Cheese-making has always fascinated me. This ancient craft of turning milk into soft fragile curds floating in whey has the sense of an ancient alchemy; “curds and whey” the stuff of nursery rhymes. Curds are pressed and then stored to mature into cheeses as different as hard aged Dutch Gouda, soft smelly Camembert, and creamy blue-veined Stilton. I have harboured ambitions to make cheese in suburban London for many years!
We think of cheese-making as being the province of professionals, either a branch of the food industry or of smaller scale cheese-making craft industry, and that is indeed where most of the cheese we eat comes from. In the past however, cheese-makers were not a specialised priesthood and farmers’ wives would make cheese as a matter of course. Small-scale cheese making is still possible today, in fact it is much easier then than it was then because you can buy the necessary modest paraphernalia on the internet.
The day course at High Weald Dairy in Sussex sounded just the ticket to polish my cheese-making skills. We would learn how to make soft and hard cheeses from 10 litre batches of milk and the course covered all the basics; including a primer on different types of milk, using starters and rennet to form curds, and cutting and draining curds –together with the different treatments of the curds to make soft and hard cheeses.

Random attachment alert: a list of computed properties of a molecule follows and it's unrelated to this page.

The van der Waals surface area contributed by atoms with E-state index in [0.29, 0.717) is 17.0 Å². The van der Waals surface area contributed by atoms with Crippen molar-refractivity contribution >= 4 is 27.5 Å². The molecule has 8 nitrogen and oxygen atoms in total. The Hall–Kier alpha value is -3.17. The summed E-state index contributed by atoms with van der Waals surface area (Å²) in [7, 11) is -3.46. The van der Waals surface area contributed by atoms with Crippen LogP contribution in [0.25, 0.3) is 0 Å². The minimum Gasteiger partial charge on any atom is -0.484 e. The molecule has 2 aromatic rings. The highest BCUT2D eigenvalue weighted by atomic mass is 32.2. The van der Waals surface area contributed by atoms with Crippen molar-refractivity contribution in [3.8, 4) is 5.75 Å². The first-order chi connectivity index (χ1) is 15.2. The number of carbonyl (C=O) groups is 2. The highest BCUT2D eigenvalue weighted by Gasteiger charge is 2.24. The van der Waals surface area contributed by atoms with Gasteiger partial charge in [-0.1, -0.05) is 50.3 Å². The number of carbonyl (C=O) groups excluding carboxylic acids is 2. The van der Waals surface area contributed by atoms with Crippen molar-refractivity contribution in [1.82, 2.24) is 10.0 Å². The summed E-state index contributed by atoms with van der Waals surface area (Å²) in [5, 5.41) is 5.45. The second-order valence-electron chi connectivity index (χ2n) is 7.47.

High Weald Dairy is family owned and run by Mark and Sarah Hardy from their farm in Horsted Keynes, West Sussex. They make a range of award-winning cheeses at the dairy from locally sourced cow, sheep and goat milk. Mark and Sarah ran the course together with Chris Heyes , an exile from publishing in London who is now the dairy’s marketing manager. Alongside learning how to make cheese, it was fascinating to get a better understanding of cheese-making as a business. It’s clear Mark and Sarah have a passion for cheese but they also have the responsibilities of running a small business which employs staff. I asked why they don’t make a hard aged pecorino type cheese –well the answer is that cheeses that need to be matured for a very long time hog space in the cheese store and have a high working capital. We were taken on a tour of the dairy and saw that high quality cheese requires investment in equipment, enthusiastic well-trained staff, and scrupulous attention of detail.
I enjoyed the course from the moment I turned off the M25 and began to drive through the green West Sussex countryside until I left the dairy carrying punnets of soft cheese flavoured with freshly cut herbs, a round of hard cheese that I had made myself, and a thick wedge of Halloumi cheese. The course was very hands-on, the other people on the course were fun and we had a simple but tasty lunch cooked by Chris Heyes. If you are interested in cheese-making –give it a go!